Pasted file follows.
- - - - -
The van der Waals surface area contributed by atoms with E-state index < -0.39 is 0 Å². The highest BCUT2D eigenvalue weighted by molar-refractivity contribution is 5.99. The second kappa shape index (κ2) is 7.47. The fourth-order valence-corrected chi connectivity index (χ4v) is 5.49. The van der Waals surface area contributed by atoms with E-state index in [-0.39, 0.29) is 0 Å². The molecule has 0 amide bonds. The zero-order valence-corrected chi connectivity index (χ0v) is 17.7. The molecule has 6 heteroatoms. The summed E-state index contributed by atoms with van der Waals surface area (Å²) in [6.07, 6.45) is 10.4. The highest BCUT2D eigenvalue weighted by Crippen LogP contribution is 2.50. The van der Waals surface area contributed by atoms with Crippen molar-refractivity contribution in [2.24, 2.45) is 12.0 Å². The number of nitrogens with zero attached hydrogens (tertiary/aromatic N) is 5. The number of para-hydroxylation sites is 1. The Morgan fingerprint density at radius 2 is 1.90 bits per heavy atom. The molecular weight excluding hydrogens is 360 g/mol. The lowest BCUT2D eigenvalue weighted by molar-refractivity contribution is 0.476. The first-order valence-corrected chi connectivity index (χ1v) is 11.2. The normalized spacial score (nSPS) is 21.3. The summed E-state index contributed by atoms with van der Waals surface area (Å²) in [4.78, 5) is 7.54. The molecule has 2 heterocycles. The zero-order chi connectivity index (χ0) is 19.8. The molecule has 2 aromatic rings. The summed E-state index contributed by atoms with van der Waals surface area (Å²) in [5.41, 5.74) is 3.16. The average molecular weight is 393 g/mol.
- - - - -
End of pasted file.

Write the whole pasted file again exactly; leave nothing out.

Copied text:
The van der Waals surface area contributed by atoms with E-state index < -0.39 is 0 Å². The highest BCUT2D eigenvalue weighted by molar-refractivity contribution is 5.99. The second kappa shape index (κ2) is 7.47. The fourth-order valence-corrected chi connectivity index (χ4v) is 5.49. The van der Waals surface area contributed by atoms with E-state index in [-0.39, 0.29) is 0 Å². The molecule has 0 amide bonds. The zero-order valence-corrected chi connectivity index (χ0v) is 17.7. The molecule has 6 heteroatoms. The summed E-state index contributed by atoms with van der Waals surface area (Å²) in [6.07, 6.45) is 10.4. The highest BCUT2D eigenvalue weighted by Crippen LogP contribution is 2.50. The van der Waals surface area contributed by atoms with Crippen molar-refractivity contribution in [2.24, 2.45) is 12.0 Å². The number of nitrogens with zero attached hydrogens (tertiary/aromatic N) is 5. The number of para-hydroxylation sites is 1. The Morgan fingerprint density at radius 2 is 1.90 bits per heavy atom. The molecular weight excluding hydrogens is 360 g/mol. The lowest BCUT2D eigenvalue weighted by molar-refractivity contribution is 0.476. The first-order valence-corrected chi connectivity index (χ1v) is 11.2. The normalized spacial score (nSPS) is 21.3. The summed E-state index contributed by atoms with van der Waals surface area (Å²) in [4.78, 5) is 7.54. The molecule has 2 heterocycles. The zero-order chi connectivity index (χ0) is 19.8. The molecule has 2 aromatic rings. The summed E-state index contributed by atoms with van der Waals surface area (Å²) in [5.41, 5.74) is 3.16. The average molecular weight is 393 g/mol.